I had a really busy week at work and was only able to finish Bob Woodward's new book this morning. I must say, I really enjoyed it. It is almost impossible to dispassionately judge the winners and losers of the book, in large part because your view on who is a hero and who is a villain will be informed by your opinion regarding the outcome of the policy debate in the fall of 2009. Folks who believe the president was wrong to commit 30,000 new troops will have sympathy for Doug Lute, Dick "Richard" Holbrooke and Joe Biden. Folks who argued for a more robust committment, meanwhile, will cheer along Bob Gates, Hillary Clinton, and Dave Petraeus.
For my part, I can see why the White House was not too concerned about this book. I think the president comes out of it looking really good. I was having a discussion last spring with a very distinguished retired intelligence officer who happens to think the president made the wrong decision in the fall of 2009. But, like me, he agreed that the national security decision-making process, unlike the one that led to the invasion of Iraq, worked well. You saw the formulation of policy and strategic objectives, the input from the various departments and agencies, an ongoing examination of assumptions, and a robust debate between policy-makers, diplomats, and military officers. All of the raw emotions on display in the Woodward book -- and your opinions about whether or not the decision was the right one -- should not obscure the fact that the system itself worked. And I, for one, actually admire the way the president ran the process, asked hard (and good) questions, and coolly analyzed his options in his Spock-like manner.
And I think the president got things about right in his own personal analysis: this was 2009, not 2003, and a robust time-and-resource-intensive counterinsurgency campaign was simply not in the best interests of the United States given fiscal realities and U.S. interests elsewhere (both home and abroad). The United States and its allies should instead focus on limited counterinsurgency operations designed to buy time and space to rapidly build up Afghan security forces and allow a transition to something that looks more like a security force assistance mission with a counterterrorism component. (You'll note, though, that the president deemed the words "counterinsurgency" and "counterterrorism" so loaded he simply banned them.)
If I had to fault anyone in the narrative it would be the uniformed military in Washington, DC. I don't think the uniformed military conspired to box in the president, but I do think they failed to provide credible alternate strategies until too late in the process. (The only credible alternative was provided by McChrystal, late in the game, after he was asked what he would do if he did not get the additional 30,000 troops.) I think there was both a failure of imagination and an all-too-familiar bureaucratic inflexibility in the Pentagon that did not serve the president well. (Even after he made his decisions, when the Pentagon simply couldn't wrap its head around the fact that no, 30,000 really does mean 30,000.)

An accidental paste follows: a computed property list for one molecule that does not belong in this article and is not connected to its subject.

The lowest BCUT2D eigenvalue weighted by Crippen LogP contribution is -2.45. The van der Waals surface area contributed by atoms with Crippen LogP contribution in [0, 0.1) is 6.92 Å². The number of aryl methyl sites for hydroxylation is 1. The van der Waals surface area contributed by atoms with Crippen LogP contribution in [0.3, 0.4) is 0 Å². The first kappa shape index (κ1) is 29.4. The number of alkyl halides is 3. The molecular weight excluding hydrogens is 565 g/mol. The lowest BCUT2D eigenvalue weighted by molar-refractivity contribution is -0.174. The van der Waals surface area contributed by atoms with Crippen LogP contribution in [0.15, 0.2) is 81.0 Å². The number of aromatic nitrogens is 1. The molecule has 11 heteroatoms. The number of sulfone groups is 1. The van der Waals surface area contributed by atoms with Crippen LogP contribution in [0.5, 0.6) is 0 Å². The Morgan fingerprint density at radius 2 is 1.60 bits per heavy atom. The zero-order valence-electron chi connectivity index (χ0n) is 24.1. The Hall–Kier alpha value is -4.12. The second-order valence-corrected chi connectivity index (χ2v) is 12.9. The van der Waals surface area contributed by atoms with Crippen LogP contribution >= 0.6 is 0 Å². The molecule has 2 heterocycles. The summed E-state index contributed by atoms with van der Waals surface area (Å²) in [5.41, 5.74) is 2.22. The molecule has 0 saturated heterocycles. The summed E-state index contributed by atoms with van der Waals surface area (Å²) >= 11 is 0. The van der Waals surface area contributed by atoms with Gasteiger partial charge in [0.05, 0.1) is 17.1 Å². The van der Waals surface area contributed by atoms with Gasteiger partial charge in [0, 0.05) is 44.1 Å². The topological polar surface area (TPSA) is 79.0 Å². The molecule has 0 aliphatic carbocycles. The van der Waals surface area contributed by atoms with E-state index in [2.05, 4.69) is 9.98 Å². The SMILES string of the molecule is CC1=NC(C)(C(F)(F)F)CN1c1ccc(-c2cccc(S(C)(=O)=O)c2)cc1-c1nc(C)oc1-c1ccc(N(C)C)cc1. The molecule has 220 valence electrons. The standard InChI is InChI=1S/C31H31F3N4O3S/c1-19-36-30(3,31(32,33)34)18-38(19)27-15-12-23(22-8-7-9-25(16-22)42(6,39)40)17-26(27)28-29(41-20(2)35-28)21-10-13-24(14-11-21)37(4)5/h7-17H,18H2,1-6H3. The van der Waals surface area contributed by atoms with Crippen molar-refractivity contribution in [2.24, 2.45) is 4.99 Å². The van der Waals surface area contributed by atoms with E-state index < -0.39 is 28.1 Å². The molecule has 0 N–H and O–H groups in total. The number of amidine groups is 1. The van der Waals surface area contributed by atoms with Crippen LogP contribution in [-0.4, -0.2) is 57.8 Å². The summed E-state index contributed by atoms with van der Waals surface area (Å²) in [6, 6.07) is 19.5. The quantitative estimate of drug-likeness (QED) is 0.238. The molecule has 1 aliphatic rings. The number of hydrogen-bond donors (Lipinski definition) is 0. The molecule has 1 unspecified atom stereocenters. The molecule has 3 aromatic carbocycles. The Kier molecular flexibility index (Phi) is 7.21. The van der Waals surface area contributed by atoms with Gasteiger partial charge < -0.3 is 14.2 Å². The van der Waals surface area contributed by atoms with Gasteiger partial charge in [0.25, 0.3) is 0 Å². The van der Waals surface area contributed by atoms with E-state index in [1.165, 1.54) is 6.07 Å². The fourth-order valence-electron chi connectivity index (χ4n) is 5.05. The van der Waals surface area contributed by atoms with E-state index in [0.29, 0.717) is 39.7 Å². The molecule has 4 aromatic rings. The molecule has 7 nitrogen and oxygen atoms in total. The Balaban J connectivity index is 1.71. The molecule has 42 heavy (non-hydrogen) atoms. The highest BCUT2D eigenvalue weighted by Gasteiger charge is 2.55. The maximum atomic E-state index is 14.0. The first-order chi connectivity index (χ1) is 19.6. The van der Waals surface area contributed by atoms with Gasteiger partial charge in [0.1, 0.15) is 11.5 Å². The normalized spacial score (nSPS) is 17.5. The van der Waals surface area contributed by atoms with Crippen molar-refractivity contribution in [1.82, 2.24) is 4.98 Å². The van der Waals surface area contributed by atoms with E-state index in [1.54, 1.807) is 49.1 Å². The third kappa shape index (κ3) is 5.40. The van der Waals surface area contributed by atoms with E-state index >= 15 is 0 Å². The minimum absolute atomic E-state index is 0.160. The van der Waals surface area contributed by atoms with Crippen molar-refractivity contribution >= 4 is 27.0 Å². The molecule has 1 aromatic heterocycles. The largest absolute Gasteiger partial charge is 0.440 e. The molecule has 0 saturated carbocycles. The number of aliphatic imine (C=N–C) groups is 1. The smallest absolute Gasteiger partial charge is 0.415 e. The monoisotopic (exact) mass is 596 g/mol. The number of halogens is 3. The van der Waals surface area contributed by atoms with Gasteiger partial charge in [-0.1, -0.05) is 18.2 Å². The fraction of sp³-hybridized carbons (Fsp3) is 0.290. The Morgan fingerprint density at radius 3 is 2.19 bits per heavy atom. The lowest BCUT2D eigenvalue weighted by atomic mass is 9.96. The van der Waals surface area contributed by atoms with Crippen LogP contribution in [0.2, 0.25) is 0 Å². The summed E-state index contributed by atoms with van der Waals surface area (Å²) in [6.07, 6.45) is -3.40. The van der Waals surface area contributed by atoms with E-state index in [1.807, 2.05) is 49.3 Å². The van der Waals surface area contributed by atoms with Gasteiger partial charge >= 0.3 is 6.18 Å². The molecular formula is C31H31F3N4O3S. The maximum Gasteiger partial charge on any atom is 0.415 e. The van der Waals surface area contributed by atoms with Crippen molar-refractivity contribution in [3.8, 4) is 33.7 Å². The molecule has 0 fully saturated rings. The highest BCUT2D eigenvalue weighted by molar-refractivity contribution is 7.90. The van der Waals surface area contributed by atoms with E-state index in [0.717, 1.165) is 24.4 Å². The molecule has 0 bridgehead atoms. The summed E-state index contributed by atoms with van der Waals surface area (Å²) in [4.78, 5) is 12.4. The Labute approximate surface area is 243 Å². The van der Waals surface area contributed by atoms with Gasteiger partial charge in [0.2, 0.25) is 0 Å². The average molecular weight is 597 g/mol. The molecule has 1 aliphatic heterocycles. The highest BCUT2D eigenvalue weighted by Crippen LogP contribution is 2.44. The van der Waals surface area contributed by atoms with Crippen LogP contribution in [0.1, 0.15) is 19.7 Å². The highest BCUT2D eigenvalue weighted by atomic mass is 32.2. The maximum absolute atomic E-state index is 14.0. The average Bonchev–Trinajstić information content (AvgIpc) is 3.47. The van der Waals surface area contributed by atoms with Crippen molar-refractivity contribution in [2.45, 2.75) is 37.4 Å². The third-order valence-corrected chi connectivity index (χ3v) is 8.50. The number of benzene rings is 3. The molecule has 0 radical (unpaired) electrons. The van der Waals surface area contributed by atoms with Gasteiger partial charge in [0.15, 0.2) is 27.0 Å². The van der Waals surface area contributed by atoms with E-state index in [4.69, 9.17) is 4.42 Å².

Speaking of Stan McChrystal, is he a surprise winner in all of this? Doug Lute is quoted as believing that McChrystal did not have a conspiratorial bone in his body (I agree) despite plenty of nonsense from the Left to that effect, and after a U.S. Army inquiry cleared him of any wrong-doing in the L'Affair Rolling Stan, Eliot Cohen asked the following:
"I don't get it. The president fired one of our truly great commanders not for things that he said but for tolerating indiscretion, disloyalty and disrespect among his subordinates -- but do these people apply anything remotely like that standard to themselves?"
I'm not as upset by the book as Eliot is, obviously. I think the disagreements and emotions aired in the book are normal for any group of men and women trying to wrap their heads around a very difficult war and determine whether or not the addtional committment of U.S. lives and other resources is worth it. I'm glad the debate was so intense and would have been disappointed if it had not been. And maybe I'm too sanguine about these things, and I'm almost certainly in the minority in the following conclusion, but I finished the book with a higher degree of confidence about the national security decision-making process than I had at the beginning.
Update: For what it's worth, Steve Coll's take on the book largely mirrors my own.
On a completely unrelated note, four veterans killed themselves last weekend at Fort Hood alone. My fellow veterans, if you are in a bad place this weekend and don't think you can make it until Monday, please call the following number before you do anything you can't take back: 1-800-273-8255 (and press 1). Please, brothers and sisters, the world and the United States are both better places with you in them.